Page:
It began as an urban working class movement and then grew to affect a group of people the Kemalists had always seen as theirs - the middle class.
Kemalists began to panic.
The Refah party - and its leader Necmettin Erbakan - built up support because Turks were fed up with the mainstream parties of left and right, which they saw as corrupt and self-seeking.
Cutting Islamists to size
In 1996 Erbakan became the country's first Islamist prime minister.
For the Kemalists, it was an earthquake. But Erbakan overplayed his hand and, after only a year in office, he was pushed out as a result of sustained pressure from the generals.
The Islamists, for their part, proclaim a new-found moderation - one their critics find unconvincing.
Nur Vergin, professor of sociology at Istanbul University, thinks it is purely tactical.
She believes that if the Islamist groups are left unchecked, they will poison the minds of the 8,000 boys and girls at Istanbul's Islamic schools.
"What does the religious teacher teach them? I'll tell you what, because I have examples. For example, a girl of nine, born in Istanbul - her parents have the means of sending her to school, but she doesn't know how to read - she cannot read yet.
"But she knows that, if you put nail polish on your nails, you'll go directly to hell. This is very serious. They want the very young children to be educated in that direction - with a tremendous amount of hatred against whatever looks like European, looks like secular. Little Taleban, you know," Nur Vergin said.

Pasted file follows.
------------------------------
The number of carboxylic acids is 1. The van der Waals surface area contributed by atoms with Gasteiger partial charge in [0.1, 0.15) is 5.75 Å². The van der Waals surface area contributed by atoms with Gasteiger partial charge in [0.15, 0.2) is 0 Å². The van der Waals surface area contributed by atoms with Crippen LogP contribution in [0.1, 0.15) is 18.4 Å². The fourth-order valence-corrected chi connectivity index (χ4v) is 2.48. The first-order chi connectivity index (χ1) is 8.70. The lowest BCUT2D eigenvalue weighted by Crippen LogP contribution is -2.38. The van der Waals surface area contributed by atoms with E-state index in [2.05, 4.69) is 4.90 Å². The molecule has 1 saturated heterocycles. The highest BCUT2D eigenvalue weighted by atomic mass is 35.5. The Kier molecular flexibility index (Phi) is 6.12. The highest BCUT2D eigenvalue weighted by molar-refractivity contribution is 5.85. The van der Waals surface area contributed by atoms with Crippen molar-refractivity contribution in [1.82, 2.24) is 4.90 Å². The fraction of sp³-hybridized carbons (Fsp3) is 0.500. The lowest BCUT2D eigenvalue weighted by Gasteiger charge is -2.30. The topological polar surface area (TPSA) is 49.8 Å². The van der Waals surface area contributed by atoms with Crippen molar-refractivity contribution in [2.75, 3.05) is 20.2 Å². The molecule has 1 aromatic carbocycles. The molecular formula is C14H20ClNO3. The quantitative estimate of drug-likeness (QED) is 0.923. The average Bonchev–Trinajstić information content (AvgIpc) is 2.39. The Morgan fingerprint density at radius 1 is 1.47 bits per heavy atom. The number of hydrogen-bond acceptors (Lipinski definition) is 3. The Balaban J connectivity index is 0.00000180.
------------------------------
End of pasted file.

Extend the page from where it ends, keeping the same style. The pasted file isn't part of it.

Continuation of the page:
That word. Taleban, is a sign of just how polarised this country has become.
Islamists and Kemalists are not just hostile to one another - each feels deeply threatened by the other.
Issue of identity
So has this polarisation reached the point of an identity crisis? Students at Istanbul University have mixed views.
"Turkey doesn't have an identity crisis. A minority group, a small group of people, are living in line with the principles of Islam. But the majority of the Turkish people are Western-oriented, and they have a Western education," one student said.
Another student said: "Yes, I do think that there is an identity problem in Turkish society, which comes from the educational system, giving us the Eastern values on the one hand, and on the other hand, the same education system is giving us the Western values. So it's mixed up."
Three quarters of a century after the founding of the modern state, Turks have grown used to Kemalism.
But many - perhaps most - consider that Islam is part of who they are.
For now, the Kemalist model of modernity is dominant - not because everyone accepts it - but because the elite which does has managed to impose it on those who do not.
But can that continue indefinitely?
Since Ataturk's death, his brand of secularism has come under periodic challenge. There is no reason to believe it won't come under challenge again.
Waiting for the dawn: Muslims in the Modern World will be broadcast on BBC World Service at the following times:
Programme One: Egypt
Broadcast time: Fridays 1830GMT/1930BST
Repeats: Tuesdays 0930GMT/1030BST